Bad habits start early in life. We know that with pre-schoolers and children when they go to school, the mothers have to be educated very early on so that they do not let them fall into the trap of responding to all the marketing of junk food. But this is a very, very big agenda for research and implementation. I have to say that generally, donors have not always been so interested in this area, so that it is understudied, especially in transition countries and poorer countries.

What could donors be doing in this respect?

The whole food system is where you have to start with, and it is very complex. I think donors have separated the issues related to under-nutrition from those related to overweight and obesity, as many of us, even researchers. Ten years ago, I myself tried to develop a programme at IFPRI that was linking under-nutrition and over-nutrition as part of a continuum, as opposed to: ‘Oh, we need to focus on this with the amount of under-nutrition, and on this with the overweight.’ Basically, consumer awareness and education, as well as all of the behaviour change strategies, are part of this continuum. If people are more informed, they will know that fruits and vegetables are good for you, whether you’re undernourished or eating too many calories. They will learn how to not eat too much fat – just because of the fact that they are undernourished they do not need that large a proportion of calories from fat. This is very much at the heart of what we should do and what we should work more on.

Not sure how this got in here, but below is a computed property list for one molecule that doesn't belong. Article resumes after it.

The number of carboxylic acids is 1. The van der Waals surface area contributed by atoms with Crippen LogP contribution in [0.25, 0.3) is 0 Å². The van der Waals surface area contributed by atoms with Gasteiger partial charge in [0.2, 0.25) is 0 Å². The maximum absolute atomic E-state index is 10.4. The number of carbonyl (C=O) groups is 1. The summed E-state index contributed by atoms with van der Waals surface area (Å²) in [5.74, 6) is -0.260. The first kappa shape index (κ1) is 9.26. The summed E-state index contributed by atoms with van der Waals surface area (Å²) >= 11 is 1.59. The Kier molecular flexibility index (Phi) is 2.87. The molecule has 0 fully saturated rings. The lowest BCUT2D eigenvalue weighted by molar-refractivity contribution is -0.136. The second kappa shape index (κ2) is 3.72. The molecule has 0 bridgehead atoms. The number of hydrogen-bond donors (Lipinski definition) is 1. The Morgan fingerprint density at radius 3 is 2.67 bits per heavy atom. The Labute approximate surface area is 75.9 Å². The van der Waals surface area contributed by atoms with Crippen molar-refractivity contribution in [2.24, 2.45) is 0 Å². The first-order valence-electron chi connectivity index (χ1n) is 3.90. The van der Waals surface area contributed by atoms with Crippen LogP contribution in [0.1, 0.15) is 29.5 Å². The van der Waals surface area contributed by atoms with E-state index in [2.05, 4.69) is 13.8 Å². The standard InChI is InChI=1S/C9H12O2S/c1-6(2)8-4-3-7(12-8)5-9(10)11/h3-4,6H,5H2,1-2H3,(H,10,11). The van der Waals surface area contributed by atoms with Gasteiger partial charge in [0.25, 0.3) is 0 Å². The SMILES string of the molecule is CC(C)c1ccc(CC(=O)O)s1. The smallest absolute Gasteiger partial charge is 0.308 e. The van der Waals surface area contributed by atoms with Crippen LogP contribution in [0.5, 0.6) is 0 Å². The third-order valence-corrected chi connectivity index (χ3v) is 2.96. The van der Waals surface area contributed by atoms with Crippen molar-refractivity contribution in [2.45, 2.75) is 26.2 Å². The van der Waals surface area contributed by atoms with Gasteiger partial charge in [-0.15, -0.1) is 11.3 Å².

But again, behaviour change, communication and education are not very sexy for donors. And this is not a magic bullet. So we’ve had donors that were not really interested in funding large endeavours to improve people’s knowledge or to disseminate information. But we are lagging behind on that, we are not very effective. When you see how effective the food industry is in marketing its products, why aren’t we as good at marketing good diets? That is certainly one area where donors could contribute. We have a long way to go to understand and develop the methodologies to track what the impacts of food systems on nutrition are; things like different legislation, like a fat tax or a tax on junk food. And then there is the whole issue of breast feeding and women working in jobs having maternity leave. Lots of policies and legislation have been tried here and there, but we do not know their impact because it is complicated to track down. I think this is an area where we need to do better and work more on developing the methods to understand the different impacts of different changes in the food system and how they affect nutrition.